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  • UC Riverside
  • College of Natural and Agricultural Sciences

Publications: Mark Chappell

Odell JP, Chappell MA (2003) Predation intensity does not cause microevolutionary change in maximum speed or aerobic capacity in Trinidadian guppies (Poecilia reticulata: Peters). Physiological and Biochemical Zoology, in press.


ABSTRACT -- We measured maximal oxygen consumption (VO2max) and burst speed in populations of Trinidadian guppies (Poecilia reticulata) from contrasting high- and low-predation habitats but reared in "common garden" conditions. We tested two hypothesis: first, that predation, which causes rapid life-history evolution in guppies, also impacts locomotor physiology, and second, that trade-offs would occur between burst and aerobic performance.

VO2max was higher than predicted from allometry and resting VO2 was lower than predicted. There were small inter-drainage differences in male VO2max, but predation did not affect VO2max in either sex. Maximum burst speed was correlated with size; absolute burst speed was higher in females, but size-adjusted speed was greater in males. For both sexes, burst speed conformed to allometric predictions. There were differences in burst speed between drainages in females, but predation regime did not affect burst speed in either sex. We did not find a significant correlation between burst speed and VO2max, suggesting no trade-off between these traits.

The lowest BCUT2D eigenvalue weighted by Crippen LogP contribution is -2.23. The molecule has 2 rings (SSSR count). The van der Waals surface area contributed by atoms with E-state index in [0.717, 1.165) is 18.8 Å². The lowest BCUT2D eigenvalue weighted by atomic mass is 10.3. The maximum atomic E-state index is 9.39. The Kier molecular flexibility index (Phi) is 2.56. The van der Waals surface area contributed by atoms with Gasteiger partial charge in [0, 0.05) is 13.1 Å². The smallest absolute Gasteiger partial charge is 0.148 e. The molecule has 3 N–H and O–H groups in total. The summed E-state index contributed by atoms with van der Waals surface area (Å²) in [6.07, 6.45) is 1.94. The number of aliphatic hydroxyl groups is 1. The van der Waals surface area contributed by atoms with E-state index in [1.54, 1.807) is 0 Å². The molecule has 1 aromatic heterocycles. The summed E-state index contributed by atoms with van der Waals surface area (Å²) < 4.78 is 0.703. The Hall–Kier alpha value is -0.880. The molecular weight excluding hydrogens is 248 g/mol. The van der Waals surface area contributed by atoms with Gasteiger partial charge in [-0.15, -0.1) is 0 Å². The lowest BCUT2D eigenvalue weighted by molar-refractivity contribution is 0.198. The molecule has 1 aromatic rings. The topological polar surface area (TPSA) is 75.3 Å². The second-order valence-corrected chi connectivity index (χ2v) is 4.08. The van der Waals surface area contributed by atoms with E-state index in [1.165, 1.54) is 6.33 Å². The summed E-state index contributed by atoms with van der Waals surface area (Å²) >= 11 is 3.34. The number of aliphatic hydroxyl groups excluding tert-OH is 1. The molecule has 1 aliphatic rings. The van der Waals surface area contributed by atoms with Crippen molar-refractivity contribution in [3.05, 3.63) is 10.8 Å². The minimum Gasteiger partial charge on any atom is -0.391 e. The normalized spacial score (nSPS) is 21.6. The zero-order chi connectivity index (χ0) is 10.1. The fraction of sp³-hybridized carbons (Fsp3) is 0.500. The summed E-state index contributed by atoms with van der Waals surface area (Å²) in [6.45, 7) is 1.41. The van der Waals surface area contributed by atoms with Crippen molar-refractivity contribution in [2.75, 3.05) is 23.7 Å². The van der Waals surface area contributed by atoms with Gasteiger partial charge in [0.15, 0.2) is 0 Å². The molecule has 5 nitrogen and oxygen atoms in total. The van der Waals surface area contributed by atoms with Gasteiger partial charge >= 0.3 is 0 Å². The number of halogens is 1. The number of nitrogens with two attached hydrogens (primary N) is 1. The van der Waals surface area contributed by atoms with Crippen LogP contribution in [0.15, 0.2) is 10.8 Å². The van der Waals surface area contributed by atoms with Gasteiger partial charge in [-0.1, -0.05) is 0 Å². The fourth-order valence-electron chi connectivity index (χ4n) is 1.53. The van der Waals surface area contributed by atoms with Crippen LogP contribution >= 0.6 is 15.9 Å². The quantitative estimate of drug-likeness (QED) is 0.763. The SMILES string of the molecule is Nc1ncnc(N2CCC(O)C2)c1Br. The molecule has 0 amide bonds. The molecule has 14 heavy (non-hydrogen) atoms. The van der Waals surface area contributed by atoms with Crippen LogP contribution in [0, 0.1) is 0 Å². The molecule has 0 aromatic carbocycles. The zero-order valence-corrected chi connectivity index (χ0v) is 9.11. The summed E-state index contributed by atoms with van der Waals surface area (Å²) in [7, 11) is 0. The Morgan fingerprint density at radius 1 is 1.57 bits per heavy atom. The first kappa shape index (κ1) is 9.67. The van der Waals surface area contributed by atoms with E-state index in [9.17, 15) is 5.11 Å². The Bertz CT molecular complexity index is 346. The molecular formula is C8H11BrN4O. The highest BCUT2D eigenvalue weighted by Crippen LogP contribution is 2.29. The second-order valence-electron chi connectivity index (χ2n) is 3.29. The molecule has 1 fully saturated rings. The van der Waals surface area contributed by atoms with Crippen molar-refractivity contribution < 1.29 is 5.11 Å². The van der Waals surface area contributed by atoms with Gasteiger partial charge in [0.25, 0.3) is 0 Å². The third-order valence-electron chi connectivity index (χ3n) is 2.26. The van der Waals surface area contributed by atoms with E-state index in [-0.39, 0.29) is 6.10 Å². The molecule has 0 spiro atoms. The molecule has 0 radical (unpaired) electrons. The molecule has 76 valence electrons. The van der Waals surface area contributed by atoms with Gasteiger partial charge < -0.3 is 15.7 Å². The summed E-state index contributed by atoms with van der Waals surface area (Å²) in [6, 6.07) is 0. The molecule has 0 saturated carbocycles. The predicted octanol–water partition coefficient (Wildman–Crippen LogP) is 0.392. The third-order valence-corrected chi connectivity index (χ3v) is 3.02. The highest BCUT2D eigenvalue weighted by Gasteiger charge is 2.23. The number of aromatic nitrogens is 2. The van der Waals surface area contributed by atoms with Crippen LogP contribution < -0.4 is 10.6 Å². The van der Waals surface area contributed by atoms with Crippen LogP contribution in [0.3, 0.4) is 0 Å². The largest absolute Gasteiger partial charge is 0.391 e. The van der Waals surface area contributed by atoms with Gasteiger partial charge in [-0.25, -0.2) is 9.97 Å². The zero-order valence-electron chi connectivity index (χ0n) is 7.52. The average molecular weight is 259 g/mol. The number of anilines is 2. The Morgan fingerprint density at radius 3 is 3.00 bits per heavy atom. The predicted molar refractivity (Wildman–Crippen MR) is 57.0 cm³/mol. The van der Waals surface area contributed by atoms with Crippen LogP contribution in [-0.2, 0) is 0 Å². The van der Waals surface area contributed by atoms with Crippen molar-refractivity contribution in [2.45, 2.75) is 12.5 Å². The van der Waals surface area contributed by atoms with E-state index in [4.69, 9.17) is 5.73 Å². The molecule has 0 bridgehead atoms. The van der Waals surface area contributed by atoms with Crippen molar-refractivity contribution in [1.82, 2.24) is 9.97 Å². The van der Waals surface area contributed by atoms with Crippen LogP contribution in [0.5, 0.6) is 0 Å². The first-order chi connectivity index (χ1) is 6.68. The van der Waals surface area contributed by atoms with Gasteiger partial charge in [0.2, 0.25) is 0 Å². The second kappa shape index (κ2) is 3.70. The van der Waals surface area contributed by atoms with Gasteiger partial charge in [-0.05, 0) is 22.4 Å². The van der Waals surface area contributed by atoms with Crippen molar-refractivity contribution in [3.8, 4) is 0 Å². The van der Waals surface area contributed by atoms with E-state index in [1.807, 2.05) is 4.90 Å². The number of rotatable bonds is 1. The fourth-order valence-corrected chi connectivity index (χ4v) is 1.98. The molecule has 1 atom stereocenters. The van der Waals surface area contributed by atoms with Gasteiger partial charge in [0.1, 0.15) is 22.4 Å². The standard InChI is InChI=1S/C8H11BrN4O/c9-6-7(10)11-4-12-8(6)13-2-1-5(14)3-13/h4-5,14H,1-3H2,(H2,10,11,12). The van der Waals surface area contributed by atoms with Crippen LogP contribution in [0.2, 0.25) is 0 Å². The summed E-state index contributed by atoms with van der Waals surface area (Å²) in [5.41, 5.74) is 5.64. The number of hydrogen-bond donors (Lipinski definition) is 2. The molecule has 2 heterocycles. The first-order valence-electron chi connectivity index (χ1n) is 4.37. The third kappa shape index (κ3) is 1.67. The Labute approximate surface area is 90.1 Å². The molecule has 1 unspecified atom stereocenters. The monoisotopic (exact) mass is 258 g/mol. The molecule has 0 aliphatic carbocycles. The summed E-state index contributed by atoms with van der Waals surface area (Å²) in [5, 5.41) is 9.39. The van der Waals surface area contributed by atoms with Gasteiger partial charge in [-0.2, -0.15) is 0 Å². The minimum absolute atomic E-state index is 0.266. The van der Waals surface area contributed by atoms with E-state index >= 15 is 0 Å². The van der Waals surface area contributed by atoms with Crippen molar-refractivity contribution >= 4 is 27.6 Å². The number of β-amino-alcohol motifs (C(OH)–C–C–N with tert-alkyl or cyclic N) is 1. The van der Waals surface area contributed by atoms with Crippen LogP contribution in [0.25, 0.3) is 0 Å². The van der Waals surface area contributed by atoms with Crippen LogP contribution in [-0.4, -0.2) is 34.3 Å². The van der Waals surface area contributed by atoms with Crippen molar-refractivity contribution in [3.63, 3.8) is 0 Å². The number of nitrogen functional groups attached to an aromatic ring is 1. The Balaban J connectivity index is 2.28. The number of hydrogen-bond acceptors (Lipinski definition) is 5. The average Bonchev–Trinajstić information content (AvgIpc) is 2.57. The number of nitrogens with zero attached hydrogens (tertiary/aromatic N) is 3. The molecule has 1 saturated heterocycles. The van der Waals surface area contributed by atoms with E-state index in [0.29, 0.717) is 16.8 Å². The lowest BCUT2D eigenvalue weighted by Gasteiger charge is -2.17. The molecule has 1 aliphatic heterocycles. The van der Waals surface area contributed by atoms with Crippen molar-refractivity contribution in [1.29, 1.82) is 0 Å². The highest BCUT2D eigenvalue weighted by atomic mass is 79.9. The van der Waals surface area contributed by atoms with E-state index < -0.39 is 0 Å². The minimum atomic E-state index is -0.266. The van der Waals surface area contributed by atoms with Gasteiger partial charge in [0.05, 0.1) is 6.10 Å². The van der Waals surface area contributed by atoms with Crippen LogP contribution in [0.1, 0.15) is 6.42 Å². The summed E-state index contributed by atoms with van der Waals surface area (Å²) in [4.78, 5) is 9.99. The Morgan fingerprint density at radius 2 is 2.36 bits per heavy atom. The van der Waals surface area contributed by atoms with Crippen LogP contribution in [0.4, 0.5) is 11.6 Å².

These results indicate that predation-mediated evolution of guppy life-history does not produce concomitant evolution in aerobic capacity and maximum burst speed. However, other aspects of swimming performance (response latencies or acceleration) might show adaptive divergence in contrasting predation regimes.